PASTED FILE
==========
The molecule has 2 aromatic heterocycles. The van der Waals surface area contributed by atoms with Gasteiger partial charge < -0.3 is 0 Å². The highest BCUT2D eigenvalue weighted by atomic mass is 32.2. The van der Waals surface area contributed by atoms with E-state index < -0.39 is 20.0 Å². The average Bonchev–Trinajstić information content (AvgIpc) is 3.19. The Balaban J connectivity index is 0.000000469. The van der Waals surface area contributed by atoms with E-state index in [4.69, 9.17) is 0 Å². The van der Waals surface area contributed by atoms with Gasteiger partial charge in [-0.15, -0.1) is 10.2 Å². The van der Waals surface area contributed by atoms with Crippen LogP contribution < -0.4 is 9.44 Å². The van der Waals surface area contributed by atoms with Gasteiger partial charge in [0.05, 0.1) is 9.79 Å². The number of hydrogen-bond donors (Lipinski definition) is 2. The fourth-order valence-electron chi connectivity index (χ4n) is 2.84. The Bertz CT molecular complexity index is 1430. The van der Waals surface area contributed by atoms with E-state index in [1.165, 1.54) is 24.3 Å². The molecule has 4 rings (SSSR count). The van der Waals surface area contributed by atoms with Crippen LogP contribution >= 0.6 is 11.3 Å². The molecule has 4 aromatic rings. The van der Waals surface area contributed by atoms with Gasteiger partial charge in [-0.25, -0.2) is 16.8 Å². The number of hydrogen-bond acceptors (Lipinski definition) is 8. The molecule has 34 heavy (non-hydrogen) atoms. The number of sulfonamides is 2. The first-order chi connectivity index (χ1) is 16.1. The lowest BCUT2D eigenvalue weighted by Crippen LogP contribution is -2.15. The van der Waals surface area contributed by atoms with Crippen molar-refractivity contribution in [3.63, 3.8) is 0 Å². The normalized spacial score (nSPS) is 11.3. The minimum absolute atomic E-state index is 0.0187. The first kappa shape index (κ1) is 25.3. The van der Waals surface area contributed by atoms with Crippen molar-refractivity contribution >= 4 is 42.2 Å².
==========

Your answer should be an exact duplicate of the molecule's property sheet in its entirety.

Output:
The molecule has 2 aromatic heterocycles. The van der Waals surface area contributed by atoms with Gasteiger partial charge < -0.3 is 0 Å². The highest BCUT2D eigenvalue weighted by atomic mass is 32.2. The van der Waals surface area contributed by atoms with E-state index < -0.39 is 20.0 Å². The average Bonchev–Trinajstić information content (AvgIpc) is 3.19. The Balaban J connectivity index is 0.000000469. The van der Waals surface area contributed by atoms with E-state index in [4.69, 9.17) is 0 Å². The van der Waals surface area contributed by atoms with Gasteiger partial charge in [-0.15, -0.1) is 10.2 Å². The van der Waals surface area contributed by atoms with Crippen LogP contribution < -0.4 is 9.44 Å². The van der Waals surface area contributed by atoms with Gasteiger partial charge in [0.05, 0.1) is 9.79 Å². The number of hydrogen-bond donors (Lipinski definition) is 2. The fourth-order valence-electron chi connectivity index (χ4n) is 2.84. The Bertz CT molecular complexity index is 1430. The van der Waals surface area contributed by atoms with E-state index in [1.165, 1.54) is 24.3 Å². The molecule has 4 rings (SSSR count). The van der Waals surface area contributed by atoms with Crippen LogP contribution >= 0.6 is 11.3 Å². The molecule has 4 aromatic rings. The van der Waals surface area contributed by atoms with Gasteiger partial charge in [-0.25, -0.2) is 16.8 Å². The number of hydrogen-bond acceptors (Lipinski definition) is 8. The molecule has 34 heavy (non-hydrogen) atoms. The number of sulfonamides is 2. The first-order chi connectivity index (χ1) is 16.1. The lowest BCUT2D eigenvalue weighted by Crippen LogP contribution is -2.15. The van der Waals surface area contributed by atoms with Crippen molar-refractivity contribution in [3.63, 3.8) is 0 Å². The normalized spacial score (nSPS) is 11.3. The minimum absolute atomic E-state index is 0.0187. The first kappa shape index (κ1) is 25.3. The van der Waals surface area contributed by atoms with Crippen molar-refractivity contribution >= 4 is 42.2 Å².